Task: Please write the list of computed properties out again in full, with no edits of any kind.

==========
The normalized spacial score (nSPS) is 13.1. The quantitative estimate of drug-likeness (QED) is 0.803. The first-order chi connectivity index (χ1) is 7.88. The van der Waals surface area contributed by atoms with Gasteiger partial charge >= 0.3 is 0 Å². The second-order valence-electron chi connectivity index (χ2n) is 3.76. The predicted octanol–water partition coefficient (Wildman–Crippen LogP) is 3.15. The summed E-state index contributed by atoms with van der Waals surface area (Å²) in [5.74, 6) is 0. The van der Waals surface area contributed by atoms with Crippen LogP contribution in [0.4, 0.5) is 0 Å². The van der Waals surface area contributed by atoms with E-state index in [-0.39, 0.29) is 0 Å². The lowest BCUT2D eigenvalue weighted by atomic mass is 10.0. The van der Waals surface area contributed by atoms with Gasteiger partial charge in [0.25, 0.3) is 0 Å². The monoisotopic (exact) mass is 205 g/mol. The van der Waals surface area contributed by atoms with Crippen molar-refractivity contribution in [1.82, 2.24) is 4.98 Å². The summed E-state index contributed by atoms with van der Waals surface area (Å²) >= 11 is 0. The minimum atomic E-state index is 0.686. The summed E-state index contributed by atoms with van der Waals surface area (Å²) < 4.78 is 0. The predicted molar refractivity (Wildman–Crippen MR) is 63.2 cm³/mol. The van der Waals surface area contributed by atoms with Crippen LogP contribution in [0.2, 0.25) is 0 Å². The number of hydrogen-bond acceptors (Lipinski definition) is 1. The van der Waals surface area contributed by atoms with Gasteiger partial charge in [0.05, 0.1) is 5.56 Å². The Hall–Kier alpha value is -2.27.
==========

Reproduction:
The normalized spacial score (nSPS) is 13.1. The quantitative estimate of drug-likeness (QED) is 0.803. The first-order chi connectivity index (χ1) is 7.88. The van der Waals surface area contributed by atoms with Gasteiger partial charge >= 0.3 is 0 Å². The second-order valence-electron chi connectivity index (χ2n) is 3.76. The predicted octanol–water partition coefficient (Wildman–Crippen LogP) is 3.15. The summed E-state index contributed by atoms with van der Waals surface area (Å²) in [5.74, 6) is 0. The van der Waals surface area contributed by atoms with Crippen LogP contribution in [0.4, 0.5) is 0 Å². The van der Waals surface area contributed by atoms with E-state index in [-0.39, 0.29) is 0 Å². The lowest BCUT2D eigenvalue weighted by atomic mass is 10.0. The van der Waals surface area contributed by atoms with Gasteiger partial charge in [0.25, 0.3) is 0 Å². The monoisotopic (exact) mass is 205 g/mol. The van der Waals surface area contributed by atoms with Crippen molar-refractivity contribution in [1.82, 2.24) is 4.98 Å². The summed E-state index contributed by atoms with van der Waals surface area (Å²) >= 11 is 0. The minimum atomic E-state index is 0.686. The summed E-state index contributed by atoms with van der Waals surface area (Å²) < 4.78 is 0. The predicted molar refractivity (Wildman–Crippen MR) is 63.2 cm³/mol. The van der Waals surface area contributed by atoms with Crippen LogP contribution in [0.2, 0.25) is 0 Å². The number of hydrogen-bond acceptors (Lipinski definition) is 1. The van der Waals surface area contributed by atoms with Gasteiger partial charge in [0.05, 0.1) is 5.56 Å². The Hall–Kier alpha value is -2.27.